I believe I mentioned in a previous post that we – your humble and grateful hosts – are lazy. We like a good nap and we think any nap is a good nap. Naps often rate above eating and watching HGTV (which is about as close to mindless entertainment as you can get).
But I digress.
On Friday, we announced our new policy of identification and rolled over and went back to our naps, content in having cast a tablet down from the mount to the masses below. The masses – who normally are unable to agree on “two-legs good, four-legs bad” or whether the sun is up – came together and heaved the tablet right back at us where it nearly roused Keliher from a particularly enjoyable midday nap.
That’s a crisis. We knew we had to act. Well, once we woke up and realized that the tablet broke a window, we knew. We got on it right after second lunch.
The purpose of the original policy was to promote better, more enjoyable and satisfying conversations and to cut down on some of the personal attacks, the speaking in talking points and the digressions into “did, did not” on topics that have been covered again and again and again.
And, of course, we wanted everyone to do it without requiring any work on our part.
What the conversation over the last couple days has reminded your hosts is that we have a responsibility to you, our guests. Keep the drinks topped up, make sure the music is danceable, that there’s hummus and pita bread on the side table. If we go upstairs at 11:00 pm when the party’s in full swing, we shouldn’t be surprised at 9:00 am to find that the couch is out in the front yard, the coffee table was used for kindling and that somebody got into the good dope.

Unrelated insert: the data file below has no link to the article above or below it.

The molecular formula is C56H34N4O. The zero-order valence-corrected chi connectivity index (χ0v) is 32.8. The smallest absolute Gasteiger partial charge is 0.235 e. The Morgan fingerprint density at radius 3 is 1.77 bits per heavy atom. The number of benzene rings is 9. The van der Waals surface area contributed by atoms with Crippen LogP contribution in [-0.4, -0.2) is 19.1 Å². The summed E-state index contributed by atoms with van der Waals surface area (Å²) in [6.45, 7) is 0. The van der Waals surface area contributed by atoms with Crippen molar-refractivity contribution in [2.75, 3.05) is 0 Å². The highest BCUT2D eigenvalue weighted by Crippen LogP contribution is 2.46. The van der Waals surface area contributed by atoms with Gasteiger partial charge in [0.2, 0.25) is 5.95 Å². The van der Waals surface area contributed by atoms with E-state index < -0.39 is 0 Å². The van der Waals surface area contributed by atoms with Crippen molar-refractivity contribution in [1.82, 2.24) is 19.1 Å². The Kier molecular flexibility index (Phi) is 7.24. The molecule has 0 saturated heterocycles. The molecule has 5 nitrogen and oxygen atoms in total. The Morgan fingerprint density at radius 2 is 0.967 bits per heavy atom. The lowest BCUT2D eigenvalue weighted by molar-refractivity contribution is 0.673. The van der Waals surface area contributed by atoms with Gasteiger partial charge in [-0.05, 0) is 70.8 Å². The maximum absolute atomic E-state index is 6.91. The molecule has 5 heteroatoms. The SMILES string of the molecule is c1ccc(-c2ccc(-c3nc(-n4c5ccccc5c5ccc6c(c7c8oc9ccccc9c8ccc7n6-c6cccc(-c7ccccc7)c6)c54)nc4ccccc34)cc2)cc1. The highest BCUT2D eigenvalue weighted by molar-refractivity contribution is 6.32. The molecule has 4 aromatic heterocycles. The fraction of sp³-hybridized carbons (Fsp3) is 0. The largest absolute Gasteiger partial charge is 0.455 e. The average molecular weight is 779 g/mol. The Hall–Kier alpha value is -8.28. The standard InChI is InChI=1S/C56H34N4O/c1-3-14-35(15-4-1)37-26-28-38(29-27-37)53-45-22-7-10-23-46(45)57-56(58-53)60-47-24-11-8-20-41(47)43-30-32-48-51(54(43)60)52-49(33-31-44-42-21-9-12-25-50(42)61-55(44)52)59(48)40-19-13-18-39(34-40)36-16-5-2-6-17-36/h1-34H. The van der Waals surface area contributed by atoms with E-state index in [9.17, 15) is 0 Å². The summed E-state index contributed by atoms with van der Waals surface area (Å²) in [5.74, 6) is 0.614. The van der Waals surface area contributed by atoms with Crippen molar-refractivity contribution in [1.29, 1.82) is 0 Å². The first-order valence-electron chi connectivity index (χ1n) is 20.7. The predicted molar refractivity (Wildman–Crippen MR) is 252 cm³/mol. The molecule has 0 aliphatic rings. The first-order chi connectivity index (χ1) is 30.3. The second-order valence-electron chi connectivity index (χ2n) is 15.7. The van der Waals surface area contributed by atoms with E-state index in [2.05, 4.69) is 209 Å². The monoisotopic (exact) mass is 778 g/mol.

In blog terms, our responsibilities include pushing ourselves to post more interesting, a more diverse set of commentaries on topics other than the ones we’ve beaten to death and stomped to pulp and left by the side of the road as a warning to others (I plead guilty). It means posting more often (I also plead guilty to count #2). It means respecting the opinions of our guests who have invested as much time and energy and thought into this venture as we have (if only we all thought about this site as much some of you do, it’d be the Huffington Post and we could have sold out to AOL by now) when they tell us our heads are up our asses. And it means taking an active role in making sure the conversation stays on or above the plane we’re shooting for.
On this last point, we’re dropping our previous diktat that everyone use their real names and will instead move to the next level of “other stuff” alluded to in the initial post, specifically by starting to moderate comments. This means that whenever you post a piece of trenchant commentary or a snappy one-liner comeback, the little party in your pants you feel from seeing your words in print and knowing that literally some number of people probably less than five are reading you will have to be deferred until one of us gets off his or her ass long enough to approve it. This is called deferred gratification and there are all sorts of studies that say it’s good for us (yeah, right). And, for the record, we all still think that “real names” is the best way to go, both because it’s the standard we all apply in almost every other aspect of our lives and because of the aforementioned nap thing.
Our evolution on this issue means anonymous posts are perfectly fine and welcome as long as they are respectful of the community, are not ad hominem attacks and that they add value to the discussion. Those standards will also be applied to signed comments, but we probably will give a smidge more leeway to somebody willing to put their name on something.
These are, of course, vague and imprecise standards that are subject to interpretation. We plan to apply the Potter Stewart standard of “we know it when we see it” to the task. Speaking for this author only, I’ve got vast experience in this area as I’ve been seeing it since about age 12.
The new protocol starts with this post. Let the fur fly and know that I’m much grumpier when I don’t get my customary nap time. Being awake for more than 4 hours a day ought to be a pretty clear sign of how much we care.
Hugs to all.
– Austin (for the Mgmt)